Intro to Amplify Shader Editor
Post-processing is a method for adding effects to rendered images. If we want to be more precise, we can say it is working on a rendered buffer before the image is displayed on the screen. Some effects will require additional passes or data from other buffers but basically it is “material” for the rendered image.
Limiting our scope to the Unity environment, we have access to 3 different rendering pipelines, these include “Build-in”, “Lightweight” and the “High Definition” rendering pipelines. Each of which possesses its own post-processing components.
In this article, we focus on the most popular, being the Build-in rendering pipeline. The package manager gives us access to a collection of filters and effects such as color grading, anti-aliasing, screen-space ambient occlusion and many more. There are a lot of articles on how it installs and functions, including official documentation.
But what if generic effects library provided in Unity is not enough?
In this case, we can use an awesome tool – Amplify Shader Editor from Amplify Creations. It’s a powerful visual shader editor for Unity which is available in the asset store. Basically it’s similar to Unity’s shader graph but not limited to SRP (both lightweight and HD rendering pipeline) and works great in both the standard and built-in rendering engine.
If for example, we are in need of a linear, black & white render that looks similar to a CAD drawing.
Obviously, we could use outline shaders for objects, but those come with some limitations. Instead, let’s make these effects as post-process using one of the shaders from ASE’s library. They provide a wide range of examples of custom shaders for learning and reusing.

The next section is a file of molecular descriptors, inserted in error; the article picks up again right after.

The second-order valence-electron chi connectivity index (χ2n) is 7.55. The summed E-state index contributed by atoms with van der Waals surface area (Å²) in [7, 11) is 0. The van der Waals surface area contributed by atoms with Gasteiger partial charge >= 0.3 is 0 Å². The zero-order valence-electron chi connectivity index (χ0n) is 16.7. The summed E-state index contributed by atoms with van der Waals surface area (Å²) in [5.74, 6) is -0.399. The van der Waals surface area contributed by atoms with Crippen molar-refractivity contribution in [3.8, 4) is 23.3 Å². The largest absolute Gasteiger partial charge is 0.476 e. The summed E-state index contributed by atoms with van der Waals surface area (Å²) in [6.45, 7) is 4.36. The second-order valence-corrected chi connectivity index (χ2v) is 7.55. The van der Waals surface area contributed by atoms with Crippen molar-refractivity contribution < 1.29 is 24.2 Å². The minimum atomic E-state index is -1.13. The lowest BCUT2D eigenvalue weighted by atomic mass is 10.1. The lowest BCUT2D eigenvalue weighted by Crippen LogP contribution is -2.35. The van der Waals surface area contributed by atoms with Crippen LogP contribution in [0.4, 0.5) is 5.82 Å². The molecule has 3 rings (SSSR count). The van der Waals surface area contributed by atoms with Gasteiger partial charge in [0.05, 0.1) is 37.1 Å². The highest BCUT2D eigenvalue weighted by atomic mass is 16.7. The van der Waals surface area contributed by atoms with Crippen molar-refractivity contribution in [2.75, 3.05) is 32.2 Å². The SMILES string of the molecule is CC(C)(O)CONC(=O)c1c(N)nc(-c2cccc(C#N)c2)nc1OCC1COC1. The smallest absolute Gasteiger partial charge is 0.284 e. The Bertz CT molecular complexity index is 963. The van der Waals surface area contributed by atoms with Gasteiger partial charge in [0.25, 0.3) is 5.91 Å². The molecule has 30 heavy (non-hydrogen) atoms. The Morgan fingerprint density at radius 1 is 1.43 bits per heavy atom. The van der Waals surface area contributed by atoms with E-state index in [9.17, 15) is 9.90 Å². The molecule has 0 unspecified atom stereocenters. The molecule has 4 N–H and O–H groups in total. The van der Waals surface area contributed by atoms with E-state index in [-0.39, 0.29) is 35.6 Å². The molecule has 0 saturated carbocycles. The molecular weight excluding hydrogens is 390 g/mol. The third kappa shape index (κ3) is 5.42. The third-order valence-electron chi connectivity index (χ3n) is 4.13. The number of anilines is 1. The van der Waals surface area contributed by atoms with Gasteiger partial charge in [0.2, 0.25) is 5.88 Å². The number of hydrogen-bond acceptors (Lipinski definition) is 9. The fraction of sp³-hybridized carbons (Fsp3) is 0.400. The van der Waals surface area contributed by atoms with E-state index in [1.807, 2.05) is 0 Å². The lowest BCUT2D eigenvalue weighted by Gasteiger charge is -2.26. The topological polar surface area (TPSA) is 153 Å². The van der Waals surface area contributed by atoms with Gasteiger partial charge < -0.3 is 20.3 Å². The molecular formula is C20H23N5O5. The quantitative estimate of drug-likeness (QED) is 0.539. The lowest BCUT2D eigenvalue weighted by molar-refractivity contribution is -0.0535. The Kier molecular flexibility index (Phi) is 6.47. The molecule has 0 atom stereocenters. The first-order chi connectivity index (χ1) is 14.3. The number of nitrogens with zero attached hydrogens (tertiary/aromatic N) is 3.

One of which is Sobel post-process which gives interesting for our results but inverted (negative).
How it works: As named, it is using the Sobel operators for edges detection. this is one of the basic algorithms for image analysis. By taking every pixel with its neighbors as a 3×3 pix matrix and convolving it with the kernel matrix.
You can find more about image processing here, and here is a great explanation about edge detection technique.
Now, back to the work
Open example scene from:
Ok, moving forward, let’s take a look at the hierarchy. To the main camera, we have an attached script called “Post Process Example” and in the “Post Process Mat” slot there is a material called “Sobel”.
Material has two parameters “Intensity” and “Step” which are used to customize its effects. Let’s see what is underneath. Click on “Open” in the Shader Editor button.
The shader editor then opens in a new window. At the left is nodes property panel, while over on the right we have the nodes library. Between them is graph nodes tree. Like other graphs editors data flows from left to right.
And, as you can see, there are some unused nodes. Let’s tweak it a little bit.
At first, let’s duplicate the shader Ctrl+D and rename it to something like “Sobel_test”
…and now we move to our asset folder.
We can open it by clicking on the Inspector “Open in Shader Editor” button.
Also, as a precaution, lets’ give it a unique name to avoid duplicate names in shaders hierarchy. Click here and type a new name, for example, “Custom/Sobel test”.
This name is displayed in Inspector, when the material is selected, in the “Shader” field. We can maintain order in our shaders by grouping them.